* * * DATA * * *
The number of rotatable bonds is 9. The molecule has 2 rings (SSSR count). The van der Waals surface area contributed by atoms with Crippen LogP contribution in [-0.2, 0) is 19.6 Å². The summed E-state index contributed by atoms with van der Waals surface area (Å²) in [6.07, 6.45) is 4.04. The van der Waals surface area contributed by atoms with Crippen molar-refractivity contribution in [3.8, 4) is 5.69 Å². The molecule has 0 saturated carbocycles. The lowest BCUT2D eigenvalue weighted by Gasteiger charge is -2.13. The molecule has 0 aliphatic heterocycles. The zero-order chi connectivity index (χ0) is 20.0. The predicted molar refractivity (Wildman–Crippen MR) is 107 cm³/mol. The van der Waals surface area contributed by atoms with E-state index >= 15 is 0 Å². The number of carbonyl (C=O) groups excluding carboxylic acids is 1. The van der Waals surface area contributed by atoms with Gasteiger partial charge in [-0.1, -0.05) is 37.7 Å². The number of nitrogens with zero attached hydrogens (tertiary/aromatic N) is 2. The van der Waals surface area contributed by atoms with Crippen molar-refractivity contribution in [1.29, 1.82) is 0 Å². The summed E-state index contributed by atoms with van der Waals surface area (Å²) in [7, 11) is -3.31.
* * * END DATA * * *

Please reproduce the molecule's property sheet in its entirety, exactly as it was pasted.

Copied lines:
The number of rotatable bonds is 9. The molecule has 2 rings (SSSR count). The van der Waals surface area contributed by atoms with Crippen LogP contribution in [-0.2, 0) is 19.6 Å². The summed E-state index contributed by atoms with van der Waals surface area (Å²) in [6.07, 6.45) is 4.04. The van der Waals surface area contributed by atoms with Crippen molar-refractivity contribution in [3.8, 4) is 5.69 Å². The molecule has 0 saturated carbocycles. The lowest BCUT2D eigenvalue weighted by Gasteiger charge is -2.13. The molecule has 0 aliphatic heterocycles. The zero-order chi connectivity index (χ0) is 20.0. The predicted molar refractivity (Wildman–Crippen MR) is 107 cm³/mol. The van der Waals surface area contributed by atoms with E-state index >= 15 is 0 Å². The number of carbonyl (C=O) groups excluding carboxylic acids is 1. The van der Waals surface area contributed by atoms with Gasteiger partial charge in [-0.1, -0.05) is 37.7 Å². The number of nitrogens with zero attached hydrogens (tertiary/aromatic N) is 2. The van der Waals surface area contributed by atoms with Crippen molar-refractivity contribution in [1.29, 1.82) is 0 Å². The summed E-state index contributed by atoms with van der Waals surface area (Å²) in [7, 11) is -3.31.